Positive pinballer3 On Feb 26, 2009, pinballer3 from Brighton, CO (Zone 5a) wrote:

This Iris has thrived in alkaline clay soil with drip line watering in summer for four years. Last year, there were 8-10 blooms on each clump. The plant gets full hot sun on a southern slope in summer but is shaded by the house in winter. Looks like its time to divide them now, as the centers are just now thinning out. This is a hearty plant with spring flowers that always get compliments!

Positive konijntje On Apr 26, 2008, konijntje from Seattle, WA (Zone 8a) wrote:

This plant has been a phenomenal success under the most oppressive conditions. We have a steeply sloping concrete driveway which channels rivers of water down to the bottom any time we get a Georgia cloudburst. This leaves the bottom of the drive flooded and filled with the soil the water brought down with it. We dug a swale at the edge of the yard next to the driveway bottom to drain the water and silt out of the drive, which it does. However, this swale area goes from one awful condition to the other (arid clay in the unrelenting full sun most of the time to swamped and silty after a rain). On the advice of the folks at Triple Creek Flower Farm (see DG Garden Watchdog) last September, we planted several miscanthus and several Caesar's Brother iris in that swale after adding moderate soil amendments and covered it with round egg rocks. We didn't touch it with water or anything else in the months since. The foliage has flourished since late winter and this week (April 25) the startlingly beautiful deep midnight blue blooms are opening in heavy profusion on elegant, slender stalks. If it can perform so well in this situation, I can't imagine what it would do somewhere nurturing. Thanks to Triple Creek for their has turned an ugly problem area into a purposeful, lovely focal point.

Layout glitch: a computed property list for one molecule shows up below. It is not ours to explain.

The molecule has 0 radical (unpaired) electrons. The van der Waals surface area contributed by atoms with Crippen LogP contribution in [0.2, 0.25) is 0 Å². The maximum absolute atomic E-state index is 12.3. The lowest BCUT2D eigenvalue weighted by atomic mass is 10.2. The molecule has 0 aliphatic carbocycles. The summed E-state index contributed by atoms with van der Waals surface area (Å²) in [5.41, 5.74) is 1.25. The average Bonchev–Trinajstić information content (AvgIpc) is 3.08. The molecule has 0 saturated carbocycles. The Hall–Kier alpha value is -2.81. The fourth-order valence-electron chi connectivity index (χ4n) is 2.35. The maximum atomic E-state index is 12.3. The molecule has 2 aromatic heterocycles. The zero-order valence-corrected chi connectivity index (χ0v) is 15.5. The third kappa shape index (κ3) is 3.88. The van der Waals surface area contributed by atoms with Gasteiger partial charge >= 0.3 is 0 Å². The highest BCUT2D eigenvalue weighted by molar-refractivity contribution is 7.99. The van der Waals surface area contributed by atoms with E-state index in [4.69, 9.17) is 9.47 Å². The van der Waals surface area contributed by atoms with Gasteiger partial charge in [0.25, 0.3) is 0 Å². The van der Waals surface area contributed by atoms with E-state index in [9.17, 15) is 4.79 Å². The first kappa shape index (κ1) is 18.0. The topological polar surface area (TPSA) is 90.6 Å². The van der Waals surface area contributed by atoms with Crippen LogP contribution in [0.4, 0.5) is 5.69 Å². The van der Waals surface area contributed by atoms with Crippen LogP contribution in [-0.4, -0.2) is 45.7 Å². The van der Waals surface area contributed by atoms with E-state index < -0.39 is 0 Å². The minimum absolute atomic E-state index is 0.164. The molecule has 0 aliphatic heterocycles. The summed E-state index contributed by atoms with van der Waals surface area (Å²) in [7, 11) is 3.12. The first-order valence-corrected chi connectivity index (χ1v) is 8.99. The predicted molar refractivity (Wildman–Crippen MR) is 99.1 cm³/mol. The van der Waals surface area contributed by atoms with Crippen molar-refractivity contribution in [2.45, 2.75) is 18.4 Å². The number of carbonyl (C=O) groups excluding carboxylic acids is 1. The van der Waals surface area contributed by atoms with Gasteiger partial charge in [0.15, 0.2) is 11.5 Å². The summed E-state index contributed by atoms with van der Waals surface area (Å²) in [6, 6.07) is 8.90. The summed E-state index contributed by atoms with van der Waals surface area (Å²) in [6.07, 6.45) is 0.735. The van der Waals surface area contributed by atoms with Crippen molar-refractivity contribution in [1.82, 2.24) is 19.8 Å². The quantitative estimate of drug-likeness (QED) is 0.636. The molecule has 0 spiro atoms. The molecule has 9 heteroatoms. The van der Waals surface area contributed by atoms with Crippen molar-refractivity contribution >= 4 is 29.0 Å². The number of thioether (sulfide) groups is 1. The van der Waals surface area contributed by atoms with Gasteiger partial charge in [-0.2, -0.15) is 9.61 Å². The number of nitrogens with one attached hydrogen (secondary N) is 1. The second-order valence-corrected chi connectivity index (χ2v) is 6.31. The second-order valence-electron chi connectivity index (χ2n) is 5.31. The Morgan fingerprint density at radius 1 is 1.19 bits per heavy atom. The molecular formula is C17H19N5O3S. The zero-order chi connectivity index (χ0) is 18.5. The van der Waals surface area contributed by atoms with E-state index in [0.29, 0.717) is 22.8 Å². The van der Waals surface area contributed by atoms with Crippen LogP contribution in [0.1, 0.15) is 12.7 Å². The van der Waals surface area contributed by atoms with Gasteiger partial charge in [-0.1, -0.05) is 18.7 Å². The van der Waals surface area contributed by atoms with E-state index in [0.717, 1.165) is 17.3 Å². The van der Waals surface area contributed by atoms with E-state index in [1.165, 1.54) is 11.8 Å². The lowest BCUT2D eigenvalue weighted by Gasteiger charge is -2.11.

Neutral dmj1218 On May 28, 2006, dmj1218 from west Houston, TX (Zone 9a) wrote:

This variety of siberian iris performs well in Houston, Texas.

Positive Tjsangel On Jun 9, 2005, Tjsangel from Warren, OH wrote:

One of my favorite iris. Lots of deep purple blooms, foliage is also beautiful. Likes some moisture. Dependable.

Positive awatson On Aug 22, 2003, awatson from Wayland, MA wrote:

Also Groundhog resistant.

Positive carolann On Jun 22, 2003, carolann from Auburn, NH wrote:

One of early summer's most dependable blooms here in z5. Beautiful color and high bud count.


This plant has been said to grow in the following regions:

Brownsboro, Alabama
Mobile, Alabama
Georgetown, California
Avon, Colorado
Brighton, Colorado
Denver, Colorado
Pensacola, Florida
Tampa, Florida
Barnesville, Georgia
Braselton, Georgia
Douglasville, Georgia
Marietta, Georgia
Rockford, Illinois
Fort Wayne, Indiana
Indianapolis, Indiana
Logansport, Indiana
Ewing, Kentucky
Hebron, Kentucky
Lexington, Kentucky
Morehead, Kentucky
Baton Rouge, Louisiana
South Paris, Maine
Attleboro, Massachusetts
Nantucket, Massachusetts
Roslindale, Massachusetts
Uxbridge, Massachusetts
Wayland, Massachusetts
Franklin, Michigan
Trenton, Michigan
Warren, Michigan
Andover, Minnesota
Hopkins, Minnesota
Lake City, Minnesota
New Prague, Minnesota
Lincoln, Nebraska
Omaha, Nebraska
Auburn, New Hampshire
Alden, New York
Bridgehampton, New York
Glen Head, New York
Phoenicia, New York
Concord, North Carolina
Greenville, North Carolina
Jacksonville, North Carolina
Wake Forest, North Carolina
Weaverville, North Carolina
Belfield, North Dakota
Columbia Station, Ohio
Columbus, Ohio
Warren, Ohio
Bend, Oregon
Portland, Oregon
Allentown, Pennsylvania
Meshoppen, Pennsylvania
Pittsburgh, Pennsylvania
Wakefield, Rhode Island
Fort Mill, South Carolina
Hixson, Tennessee
Lafayette, Tennessee
Lenoir City, Tennessee
Coppell, Texas
Kerrville, Texas
San Antonio, Texas
Montpelier, Vermont
Portsmouth, Virginia
Freeland, Washington
Kalama, Washington
Richland, Washington
White Center, Washington
Madison, Wisconsin (3 reports)
Waterloo, Wisconsin
Watertown, Wisconsin
Lander, Wyoming